trans-national interests. In my own country and other sister states in
      Southern Africa, the most visible form of this control has been over land
      despoiled from us at the onset of British colonialism.

      That control largely persists, although it stands firmly challenged in
      Zimbabwe, thereby triggering the current stand-off between us and Britain,
      supported by her cousin states, most notably the United States and
      Australia. Mr Bush, Mr. Blair and now Mr Brown's sense of human rights
      precludes our people's right to their God-given resources, which in their
      view must be controlled by their kith and kin. I am termed dictator because
      I have rejected this supremacist view and frustrated the neo-colonialists.

      Mr President,

      Clearly the history of the struggle for out own national and people's rights
      is unknown to the president of the United States of America. He thinks the
      Declaration of Human Rights starts with his last term in office! He thinks
      she can introduce to us, who bore the brunt of fighting for the freedoms of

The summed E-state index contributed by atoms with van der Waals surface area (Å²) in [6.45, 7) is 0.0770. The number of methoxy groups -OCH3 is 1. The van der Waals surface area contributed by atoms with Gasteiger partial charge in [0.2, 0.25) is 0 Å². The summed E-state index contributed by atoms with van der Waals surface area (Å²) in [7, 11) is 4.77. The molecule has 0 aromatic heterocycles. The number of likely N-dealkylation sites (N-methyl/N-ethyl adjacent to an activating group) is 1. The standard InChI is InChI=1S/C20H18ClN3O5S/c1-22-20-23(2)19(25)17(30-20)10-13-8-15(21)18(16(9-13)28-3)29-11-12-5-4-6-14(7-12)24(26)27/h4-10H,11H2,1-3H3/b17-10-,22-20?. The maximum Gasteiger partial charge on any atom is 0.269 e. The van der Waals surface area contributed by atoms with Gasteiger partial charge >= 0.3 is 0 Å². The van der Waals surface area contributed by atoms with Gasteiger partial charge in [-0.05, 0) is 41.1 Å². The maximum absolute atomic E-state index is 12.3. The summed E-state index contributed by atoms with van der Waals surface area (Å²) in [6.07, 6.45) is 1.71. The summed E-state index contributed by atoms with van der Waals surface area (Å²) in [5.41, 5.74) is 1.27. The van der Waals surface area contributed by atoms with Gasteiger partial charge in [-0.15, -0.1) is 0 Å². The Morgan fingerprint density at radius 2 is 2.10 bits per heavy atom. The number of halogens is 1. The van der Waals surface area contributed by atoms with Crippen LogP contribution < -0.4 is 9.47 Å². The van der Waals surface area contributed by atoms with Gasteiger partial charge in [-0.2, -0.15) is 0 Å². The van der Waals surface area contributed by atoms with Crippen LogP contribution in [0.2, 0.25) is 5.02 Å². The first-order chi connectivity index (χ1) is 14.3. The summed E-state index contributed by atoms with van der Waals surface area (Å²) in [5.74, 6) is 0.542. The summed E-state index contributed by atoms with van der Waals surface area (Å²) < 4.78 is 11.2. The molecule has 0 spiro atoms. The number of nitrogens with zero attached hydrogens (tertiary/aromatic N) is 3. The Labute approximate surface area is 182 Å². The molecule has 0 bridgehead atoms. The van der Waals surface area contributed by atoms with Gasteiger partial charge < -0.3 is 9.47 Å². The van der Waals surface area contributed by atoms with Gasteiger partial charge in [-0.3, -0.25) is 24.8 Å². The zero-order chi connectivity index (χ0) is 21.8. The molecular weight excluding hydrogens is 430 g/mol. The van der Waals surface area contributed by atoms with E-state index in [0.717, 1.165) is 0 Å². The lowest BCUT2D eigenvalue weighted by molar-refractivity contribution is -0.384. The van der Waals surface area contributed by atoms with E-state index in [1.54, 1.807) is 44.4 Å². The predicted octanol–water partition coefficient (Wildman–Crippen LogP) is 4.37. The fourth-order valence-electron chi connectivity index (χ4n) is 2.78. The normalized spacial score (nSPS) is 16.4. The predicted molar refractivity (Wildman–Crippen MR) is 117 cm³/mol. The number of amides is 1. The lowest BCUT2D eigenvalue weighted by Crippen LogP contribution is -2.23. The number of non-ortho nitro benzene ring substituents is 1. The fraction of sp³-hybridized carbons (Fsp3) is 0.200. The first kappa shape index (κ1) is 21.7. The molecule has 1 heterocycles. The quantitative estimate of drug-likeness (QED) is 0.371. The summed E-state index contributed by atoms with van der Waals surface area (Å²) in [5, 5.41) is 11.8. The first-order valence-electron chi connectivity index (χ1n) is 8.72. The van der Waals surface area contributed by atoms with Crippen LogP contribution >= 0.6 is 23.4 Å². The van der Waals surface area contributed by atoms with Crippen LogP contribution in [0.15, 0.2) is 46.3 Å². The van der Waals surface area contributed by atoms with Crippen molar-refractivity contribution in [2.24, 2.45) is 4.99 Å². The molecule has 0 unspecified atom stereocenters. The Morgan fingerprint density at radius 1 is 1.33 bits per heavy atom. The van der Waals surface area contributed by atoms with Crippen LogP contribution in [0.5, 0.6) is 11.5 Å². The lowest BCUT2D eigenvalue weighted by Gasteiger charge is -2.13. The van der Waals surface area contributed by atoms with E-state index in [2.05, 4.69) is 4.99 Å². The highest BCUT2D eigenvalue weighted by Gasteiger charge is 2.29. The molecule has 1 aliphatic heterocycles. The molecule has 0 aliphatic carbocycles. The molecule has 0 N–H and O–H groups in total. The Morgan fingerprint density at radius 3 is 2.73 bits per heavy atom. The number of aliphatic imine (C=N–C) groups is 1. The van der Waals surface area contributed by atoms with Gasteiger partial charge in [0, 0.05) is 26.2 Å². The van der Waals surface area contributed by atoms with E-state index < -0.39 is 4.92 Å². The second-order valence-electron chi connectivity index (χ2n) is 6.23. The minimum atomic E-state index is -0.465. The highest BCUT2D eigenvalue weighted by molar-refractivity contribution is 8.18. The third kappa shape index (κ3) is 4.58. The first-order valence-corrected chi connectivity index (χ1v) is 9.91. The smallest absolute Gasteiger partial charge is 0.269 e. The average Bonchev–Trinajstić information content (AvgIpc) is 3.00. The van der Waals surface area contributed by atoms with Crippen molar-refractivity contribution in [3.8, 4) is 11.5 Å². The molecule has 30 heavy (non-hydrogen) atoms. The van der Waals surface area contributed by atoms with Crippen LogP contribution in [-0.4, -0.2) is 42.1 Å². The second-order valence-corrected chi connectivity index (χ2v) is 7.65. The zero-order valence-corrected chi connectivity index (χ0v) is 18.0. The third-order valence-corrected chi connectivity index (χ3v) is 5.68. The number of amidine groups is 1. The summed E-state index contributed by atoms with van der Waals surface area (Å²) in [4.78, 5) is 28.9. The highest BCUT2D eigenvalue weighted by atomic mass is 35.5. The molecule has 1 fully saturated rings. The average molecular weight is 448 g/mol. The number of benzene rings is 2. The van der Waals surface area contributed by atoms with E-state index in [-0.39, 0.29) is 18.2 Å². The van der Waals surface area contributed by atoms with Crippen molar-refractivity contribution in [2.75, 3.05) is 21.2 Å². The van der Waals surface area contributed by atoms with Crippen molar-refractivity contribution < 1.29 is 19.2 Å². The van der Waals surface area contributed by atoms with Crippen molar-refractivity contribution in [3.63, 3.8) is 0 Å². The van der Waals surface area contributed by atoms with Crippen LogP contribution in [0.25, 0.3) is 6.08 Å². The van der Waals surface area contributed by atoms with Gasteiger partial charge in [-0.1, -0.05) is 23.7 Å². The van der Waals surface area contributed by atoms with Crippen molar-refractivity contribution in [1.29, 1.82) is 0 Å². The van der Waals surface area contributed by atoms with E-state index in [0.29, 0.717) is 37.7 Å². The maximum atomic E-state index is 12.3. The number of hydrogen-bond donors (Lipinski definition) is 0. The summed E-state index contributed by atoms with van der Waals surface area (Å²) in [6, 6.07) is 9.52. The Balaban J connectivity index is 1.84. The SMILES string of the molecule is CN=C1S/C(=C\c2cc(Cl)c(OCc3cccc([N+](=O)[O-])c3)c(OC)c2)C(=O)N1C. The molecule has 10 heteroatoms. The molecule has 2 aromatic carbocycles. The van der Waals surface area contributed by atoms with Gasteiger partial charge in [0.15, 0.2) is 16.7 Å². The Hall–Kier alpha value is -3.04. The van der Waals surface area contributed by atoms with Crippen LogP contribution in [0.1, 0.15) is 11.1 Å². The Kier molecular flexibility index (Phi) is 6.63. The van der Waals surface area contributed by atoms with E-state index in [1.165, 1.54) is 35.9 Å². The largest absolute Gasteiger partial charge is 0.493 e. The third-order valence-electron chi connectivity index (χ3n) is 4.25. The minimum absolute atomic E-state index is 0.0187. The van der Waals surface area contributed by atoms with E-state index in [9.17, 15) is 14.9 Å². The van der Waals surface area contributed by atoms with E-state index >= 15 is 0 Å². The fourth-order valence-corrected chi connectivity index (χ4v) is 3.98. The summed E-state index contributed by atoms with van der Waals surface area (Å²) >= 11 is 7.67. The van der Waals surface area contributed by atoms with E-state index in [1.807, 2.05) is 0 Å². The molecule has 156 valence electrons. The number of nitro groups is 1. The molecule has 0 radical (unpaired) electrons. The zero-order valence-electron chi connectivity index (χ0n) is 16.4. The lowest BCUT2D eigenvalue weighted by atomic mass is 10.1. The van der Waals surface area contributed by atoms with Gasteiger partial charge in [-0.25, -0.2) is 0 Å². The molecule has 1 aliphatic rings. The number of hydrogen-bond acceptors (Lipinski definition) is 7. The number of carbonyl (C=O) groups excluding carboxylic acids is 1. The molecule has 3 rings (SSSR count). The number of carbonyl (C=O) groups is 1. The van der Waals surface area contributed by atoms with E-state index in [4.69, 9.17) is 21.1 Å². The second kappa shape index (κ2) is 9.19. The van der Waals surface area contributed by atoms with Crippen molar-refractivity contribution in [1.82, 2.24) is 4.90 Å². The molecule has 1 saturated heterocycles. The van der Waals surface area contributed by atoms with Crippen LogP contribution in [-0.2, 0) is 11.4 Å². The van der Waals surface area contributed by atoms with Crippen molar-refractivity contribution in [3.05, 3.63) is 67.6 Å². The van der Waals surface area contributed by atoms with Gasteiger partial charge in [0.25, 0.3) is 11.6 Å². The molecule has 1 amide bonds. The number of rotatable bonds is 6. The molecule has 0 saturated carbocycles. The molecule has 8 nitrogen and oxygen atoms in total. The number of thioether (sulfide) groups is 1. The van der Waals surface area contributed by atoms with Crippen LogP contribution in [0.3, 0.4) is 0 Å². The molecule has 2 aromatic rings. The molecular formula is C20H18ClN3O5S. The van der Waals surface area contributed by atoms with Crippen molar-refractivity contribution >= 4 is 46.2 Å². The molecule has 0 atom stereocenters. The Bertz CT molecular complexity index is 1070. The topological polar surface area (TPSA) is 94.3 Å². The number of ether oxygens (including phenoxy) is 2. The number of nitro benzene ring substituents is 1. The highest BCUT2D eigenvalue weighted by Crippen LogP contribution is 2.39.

our peoples, the virtues of the Universal Declaration of Human Rights. What
      rank hypocrisy!

      Mr President,

      I lost eleven precious years of my life in the jail of a white man whose
      freedom and well- being I have assured from the first day of Zimbabwe's
      Independence. I lost a further fifteen years fighting white injustice in my

      Ian Smith is responsible for the death of well over 50 000 of my people. I
      bear scars of his tyranny which Britain and America condoned. I meet his
      victims everyday. Yet he walks free. He farms free. He talks freely,
      associates freely under a black Government. We taught him democracy. We gave
      him back his humanity.

      He would have faced a different fate here and in Europe if the 50 000 he
      killed were Europeans. Africa has not called for a Nuremberg trial against